3 Ways to Learn the Audit Command Language in a Month

3 Ways to Learn the Audit Command Language in a Month

For data analytics professionals looking to learn the Audit Command Language, more often than not run into a very peculiar problem. Unlike any other tool that is used in the industry, for some reason there is little to no information available on this tool other than on the company website. This makes it hard for people who are new to the tool find quick references to resolve common issues that occur on a daily basis. Professionals in such a situation need to have a strategy to quickly arrange for resources to be able to perform in their jobs. Listed below are the best practices, which should enables professionals to quickly learn the ways of the ACL software.

1. Sample Projects – As soon as a young professional joins a firm, where the Audit Command Language software is implemented, the first he/she must do it to get hold of projects that have been created by their colleagues in the recent past. This is important not only to learn your objectives in the firm but it would also help any budding professional learn the correct way to write the audit command language scripts. A Sample project is a great way to study the syntax and project design.

2. Logs – The logs from the sample projects are a gold mine of knowledge for folks new to ACL. The logs detail every single step that is performed as the data files are transformed in an ACL project. This is good to follow the steps and the corresponding outcomes in one place to gain more familiarity with the syntax.. At this stage, it is highly recommended that the user starts building small scripts on a sample data in order to get familiar with all the concepts that they are covering.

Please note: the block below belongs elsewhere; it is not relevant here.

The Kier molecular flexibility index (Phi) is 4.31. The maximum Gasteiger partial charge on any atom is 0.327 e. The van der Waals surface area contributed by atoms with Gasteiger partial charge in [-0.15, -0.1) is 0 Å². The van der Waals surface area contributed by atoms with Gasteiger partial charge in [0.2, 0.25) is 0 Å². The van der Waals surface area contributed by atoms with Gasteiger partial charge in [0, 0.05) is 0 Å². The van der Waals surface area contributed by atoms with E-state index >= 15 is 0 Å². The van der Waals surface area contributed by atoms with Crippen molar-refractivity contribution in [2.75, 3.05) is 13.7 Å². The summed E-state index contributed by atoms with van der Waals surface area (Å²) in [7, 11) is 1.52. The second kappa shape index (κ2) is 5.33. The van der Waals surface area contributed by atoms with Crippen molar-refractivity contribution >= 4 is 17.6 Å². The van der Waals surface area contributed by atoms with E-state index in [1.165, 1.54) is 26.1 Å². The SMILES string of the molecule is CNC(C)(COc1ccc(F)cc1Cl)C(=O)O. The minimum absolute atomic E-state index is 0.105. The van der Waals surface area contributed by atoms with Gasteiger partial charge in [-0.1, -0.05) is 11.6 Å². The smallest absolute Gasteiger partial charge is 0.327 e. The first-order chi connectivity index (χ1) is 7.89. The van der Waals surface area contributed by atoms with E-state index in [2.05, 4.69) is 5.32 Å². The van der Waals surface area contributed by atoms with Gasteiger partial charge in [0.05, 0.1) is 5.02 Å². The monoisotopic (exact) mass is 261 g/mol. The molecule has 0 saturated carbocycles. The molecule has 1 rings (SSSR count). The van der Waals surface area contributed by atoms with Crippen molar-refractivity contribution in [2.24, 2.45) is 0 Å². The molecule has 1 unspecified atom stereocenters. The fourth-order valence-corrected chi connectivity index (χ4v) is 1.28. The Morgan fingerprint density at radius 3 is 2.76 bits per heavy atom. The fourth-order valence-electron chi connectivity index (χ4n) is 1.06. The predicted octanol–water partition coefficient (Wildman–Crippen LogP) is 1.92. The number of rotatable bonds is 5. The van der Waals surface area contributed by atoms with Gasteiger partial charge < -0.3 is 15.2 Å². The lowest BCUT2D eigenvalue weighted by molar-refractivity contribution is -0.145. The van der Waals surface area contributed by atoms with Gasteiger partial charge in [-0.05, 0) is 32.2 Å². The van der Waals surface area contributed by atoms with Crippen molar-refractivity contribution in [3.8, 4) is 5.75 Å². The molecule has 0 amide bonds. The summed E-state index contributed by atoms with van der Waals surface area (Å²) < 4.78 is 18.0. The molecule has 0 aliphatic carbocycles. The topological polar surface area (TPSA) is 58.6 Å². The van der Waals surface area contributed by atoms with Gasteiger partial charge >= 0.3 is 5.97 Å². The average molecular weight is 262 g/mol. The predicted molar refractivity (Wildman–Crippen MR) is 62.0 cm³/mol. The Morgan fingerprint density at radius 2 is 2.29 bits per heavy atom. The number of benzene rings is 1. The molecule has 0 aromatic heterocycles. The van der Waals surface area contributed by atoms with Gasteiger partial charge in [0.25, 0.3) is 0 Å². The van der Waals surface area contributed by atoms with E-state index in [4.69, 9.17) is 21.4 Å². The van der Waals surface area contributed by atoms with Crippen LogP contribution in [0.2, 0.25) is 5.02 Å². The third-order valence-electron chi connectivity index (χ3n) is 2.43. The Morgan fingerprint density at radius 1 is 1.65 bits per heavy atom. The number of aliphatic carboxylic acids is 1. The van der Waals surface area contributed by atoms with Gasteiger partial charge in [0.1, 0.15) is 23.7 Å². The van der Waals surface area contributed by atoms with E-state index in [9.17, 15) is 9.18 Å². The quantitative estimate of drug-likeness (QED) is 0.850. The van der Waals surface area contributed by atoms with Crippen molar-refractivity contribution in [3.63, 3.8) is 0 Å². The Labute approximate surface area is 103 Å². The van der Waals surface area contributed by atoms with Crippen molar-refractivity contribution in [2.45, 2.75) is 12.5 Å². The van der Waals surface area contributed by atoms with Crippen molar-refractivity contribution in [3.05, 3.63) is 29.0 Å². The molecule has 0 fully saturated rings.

3. Building case studies – When starting off, it is always good to reach out to colleagues in the workplace to provide case studies that may have been used in training sessions. However, if such material is not available, users learning the audit command language software should starting building their own case studies for future reference. Importance of this approach cannot be ignored if some is looking to master the ACL tool. The case studies should be designed in a way to cover each and every concept of the tool that is most relevant to the current job requirements. Other than that, over time the user should make the effort to develop case studies to cover more concepts, so as to build a much more comprehensive knowledge of the tool.

These methods may sound generic for learning any language, however these are the probably the only way to master the Audit Command Language software quickly. It is extremely difficult to find any resources online, so these methods help people build their own and at the same time, build their own repositories for future references.